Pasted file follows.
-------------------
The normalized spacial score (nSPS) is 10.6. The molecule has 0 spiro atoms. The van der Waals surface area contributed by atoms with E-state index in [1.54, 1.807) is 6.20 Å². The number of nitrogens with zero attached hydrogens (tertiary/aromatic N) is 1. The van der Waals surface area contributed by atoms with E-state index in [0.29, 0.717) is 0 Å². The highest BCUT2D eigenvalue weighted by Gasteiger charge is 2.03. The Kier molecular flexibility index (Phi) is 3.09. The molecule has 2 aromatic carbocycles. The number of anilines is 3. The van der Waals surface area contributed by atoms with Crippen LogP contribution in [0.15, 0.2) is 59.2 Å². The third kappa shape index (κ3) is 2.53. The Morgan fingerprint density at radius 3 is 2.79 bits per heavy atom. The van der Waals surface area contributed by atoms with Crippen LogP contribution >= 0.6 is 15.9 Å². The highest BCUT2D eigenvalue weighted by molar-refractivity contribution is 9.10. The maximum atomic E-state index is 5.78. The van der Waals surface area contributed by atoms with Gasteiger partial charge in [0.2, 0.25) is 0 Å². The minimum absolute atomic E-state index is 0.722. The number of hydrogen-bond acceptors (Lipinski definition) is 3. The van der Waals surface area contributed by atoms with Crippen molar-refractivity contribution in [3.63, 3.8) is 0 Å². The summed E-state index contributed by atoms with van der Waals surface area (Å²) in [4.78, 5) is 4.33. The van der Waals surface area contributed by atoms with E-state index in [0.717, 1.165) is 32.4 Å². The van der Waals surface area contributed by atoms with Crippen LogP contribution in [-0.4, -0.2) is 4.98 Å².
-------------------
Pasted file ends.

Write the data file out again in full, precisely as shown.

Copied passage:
The normalized spacial score (nSPS) is 10.6. The molecule has 0 spiro atoms. The van der Waals surface area contributed by atoms with E-state index in [1.54, 1.807) is 6.20 Å². The number of nitrogens with zero attached hydrogens (tertiary/aromatic N) is 1. The van der Waals surface area contributed by atoms with E-state index in [0.29, 0.717) is 0 Å². The highest BCUT2D eigenvalue weighted by Gasteiger charge is 2.03. The Kier molecular flexibility index (Phi) is 3.09. The molecule has 2 aromatic carbocycles. The number of anilines is 3. The van der Waals surface area contributed by atoms with Crippen LogP contribution in [0.15, 0.2) is 59.2 Å². The third kappa shape index (κ3) is 2.53. The Morgan fingerprint density at radius 3 is 2.79 bits per heavy atom. The van der Waals surface area contributed by atoms with Crippen LogP contribution >= 0.6 is 15.9 Å². The highest BCUT2D eigenvalue weighted by molar-refractivity contribution is 9.10. The maximum atomic E-state index is 5.78. The van der Waals surface area contributed by atoms with Gasteiger partial charge in [0.2, 0.25) is 0 Å². The minimum absolute atomic E-state index is 0.722. The number of hydrogen-bond acceptors (Lipinski definition) is 3. The van der Waals surface area contributed by atoms with Crippen molar-refractivity contribution in [3.63, 3.8) is 0 Å². The summed E-state index contributed by atoms with van der Waals surface area (Å²) in [4.78, 5) is 4.33. The van der Waals surface area contributed by atoms with E-state index in [0.717, 1.165) is 32.4 Å². The van der Waals surface area contributed by atoms with Crippen LogP contribution in [-0.4, -0.2) is 4.98 Å².